I guess I just don’t understand this kind of entitled mentality…someone who says to himself, “You know what? Even though parking spots are rarer than a Longhorn fan in Razorback country, I DESERVE two spaces for my brand new, untagged vehicle. I JUST DO.”

I would NEVER double park my giant truck in front of a popular sushi restaurant! That is unacceptable; only the biggest jerkwads would do that! (My dad, who never cursed, would call people jerkwads.) I might have used another harsher term under my breath.

But wait. Am I REALLY complaining about having to search for a parking spot? Is this the worst thing I’ve had to endure today in my cushy world? Wahhhhhhhh!

Whenever it dawns on me that I’m just as bad as Rude Truck Guy… I’m ashamed.

I often hear people joking about “First World Problems.” That’s really a catch phrase for entitlement. I’m guilty of this, without even realizing it. If the lady at the drive-thru at Starbucks doesn’t immediately come on to take my order, I get miffed. Every second that ticks by I get more annoyed. What’s taking so long? I’m BUSY. I have classes to teach and minds to ignite with knowledge! I can’t be expected to work my magic without my triple capp frapp! THE HORROR. There are people going through serious health issues, mamas grieving their children taken too soon, children going hungry. These are the real tragedies.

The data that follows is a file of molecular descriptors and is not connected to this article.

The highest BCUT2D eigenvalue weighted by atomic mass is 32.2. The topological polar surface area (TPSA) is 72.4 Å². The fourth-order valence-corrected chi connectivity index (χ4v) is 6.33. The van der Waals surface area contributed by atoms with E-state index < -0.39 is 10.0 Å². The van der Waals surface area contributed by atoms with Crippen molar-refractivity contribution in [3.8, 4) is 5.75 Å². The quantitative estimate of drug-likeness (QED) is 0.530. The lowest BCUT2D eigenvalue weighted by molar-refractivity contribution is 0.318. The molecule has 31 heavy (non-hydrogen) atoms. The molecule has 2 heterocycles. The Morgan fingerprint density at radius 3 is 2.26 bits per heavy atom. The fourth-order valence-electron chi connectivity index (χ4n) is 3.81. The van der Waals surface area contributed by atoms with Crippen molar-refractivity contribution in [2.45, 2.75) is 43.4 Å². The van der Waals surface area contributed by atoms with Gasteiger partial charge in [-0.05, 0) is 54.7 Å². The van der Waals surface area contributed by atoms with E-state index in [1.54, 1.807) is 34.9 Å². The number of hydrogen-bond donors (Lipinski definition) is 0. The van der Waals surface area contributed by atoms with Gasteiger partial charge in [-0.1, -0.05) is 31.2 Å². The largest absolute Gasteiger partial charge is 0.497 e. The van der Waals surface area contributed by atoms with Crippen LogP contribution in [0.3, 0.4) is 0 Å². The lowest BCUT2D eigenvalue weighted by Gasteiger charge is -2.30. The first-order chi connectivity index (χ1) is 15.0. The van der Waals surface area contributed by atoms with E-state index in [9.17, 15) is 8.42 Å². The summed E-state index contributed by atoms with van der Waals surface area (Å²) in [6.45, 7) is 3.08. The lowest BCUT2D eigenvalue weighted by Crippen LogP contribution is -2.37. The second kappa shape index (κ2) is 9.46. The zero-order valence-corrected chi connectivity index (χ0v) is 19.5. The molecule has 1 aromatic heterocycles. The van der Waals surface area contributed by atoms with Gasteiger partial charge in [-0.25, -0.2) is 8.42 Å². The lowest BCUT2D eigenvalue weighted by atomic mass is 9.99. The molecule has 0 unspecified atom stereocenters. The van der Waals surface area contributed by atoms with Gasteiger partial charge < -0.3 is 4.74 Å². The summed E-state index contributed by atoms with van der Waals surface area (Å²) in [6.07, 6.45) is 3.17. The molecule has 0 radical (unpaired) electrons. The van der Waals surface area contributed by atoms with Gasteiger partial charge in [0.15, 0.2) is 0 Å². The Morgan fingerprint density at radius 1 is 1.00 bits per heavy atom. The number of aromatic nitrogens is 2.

How spoiled I am! Here I am, on my way to have dinner with one of my sweetest friends (you all know her as Leigh Ann), at my favorite restaurant that is NOT cheap. Minutes before, I was watching Oklahoma with my Mancub, cuddling with my chihuahua, listening to the rain fall softly on the window of my cozy house. Hours before that, I finished up my first week of my dream job teaching students the joy of writing. I have so many things to be thankful for, but what do I post on Facebook? My outrage at this guy.

Forgive me Jesus.

Thank you for my cozy house that I have the privilege of taking care of. Thank you for my sweet hubby who puts up with my crazy ideas and my obsession with writing and literature. Thank you for my beautiful girls laughing in the kitchen, giving each other a hard time. Thank you for Mancub, who is transforming into a Godly man right before my eyes.